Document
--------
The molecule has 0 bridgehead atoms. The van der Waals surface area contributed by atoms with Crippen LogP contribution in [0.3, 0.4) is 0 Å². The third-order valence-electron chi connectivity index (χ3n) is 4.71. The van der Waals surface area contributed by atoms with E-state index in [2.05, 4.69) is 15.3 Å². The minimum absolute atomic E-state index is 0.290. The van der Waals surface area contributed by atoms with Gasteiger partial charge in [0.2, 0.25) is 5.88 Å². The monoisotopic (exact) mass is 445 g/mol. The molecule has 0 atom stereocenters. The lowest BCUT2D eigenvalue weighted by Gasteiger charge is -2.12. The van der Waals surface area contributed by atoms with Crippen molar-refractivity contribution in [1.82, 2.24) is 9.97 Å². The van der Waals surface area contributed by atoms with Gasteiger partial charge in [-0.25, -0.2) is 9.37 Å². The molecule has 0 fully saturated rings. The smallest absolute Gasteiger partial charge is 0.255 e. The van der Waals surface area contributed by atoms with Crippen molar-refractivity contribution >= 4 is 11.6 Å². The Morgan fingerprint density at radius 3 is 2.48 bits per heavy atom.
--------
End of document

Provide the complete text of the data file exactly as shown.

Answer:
The molecule has 0 bridgehead atoms. The van der Waals surface area contributed by atoms with Crippen LogP contribution in [0.3, 0.4) is 0 Å². The third-order valence-electron chi connectivity index (χ3n) is 4.71. The van der Waals surface area contributed by atoms with E-state index in [2.05, 4.69) is 15.3 Å². The minimum absolute atomic E-state index is 0.290. The van der Waals surface area contributed by atoms with Gasteiger partial charge in [0.2, 0.25) is 5.88 Å². The monoisotopic (exact) mass is 445 g/mol. The molecule has 0 atom stereocenters. The lowest BCUT2D eigenvalue weighted by Gasteiger charge is -2.12. The van der Waals surface area contributed by atoms with Crippen molar-refractivity contribution in [1.82, 2.24) is 9.97 Å². The van der Waals surface area contributed by atoms with Gasteiger partial charge in [-0.25, -0.2) is 9.37 Å². The molecule has 0 fully saturated rings. The smallest absolute Gasteiger partial charge is 0.255 e. The van der Waals surface area contributed by atoms with Crippen molar-refractivity contribution >= 4 is 11.6 Å². The Morgan fingerprint density at radius 3 is 2.48 bits per heavy atom.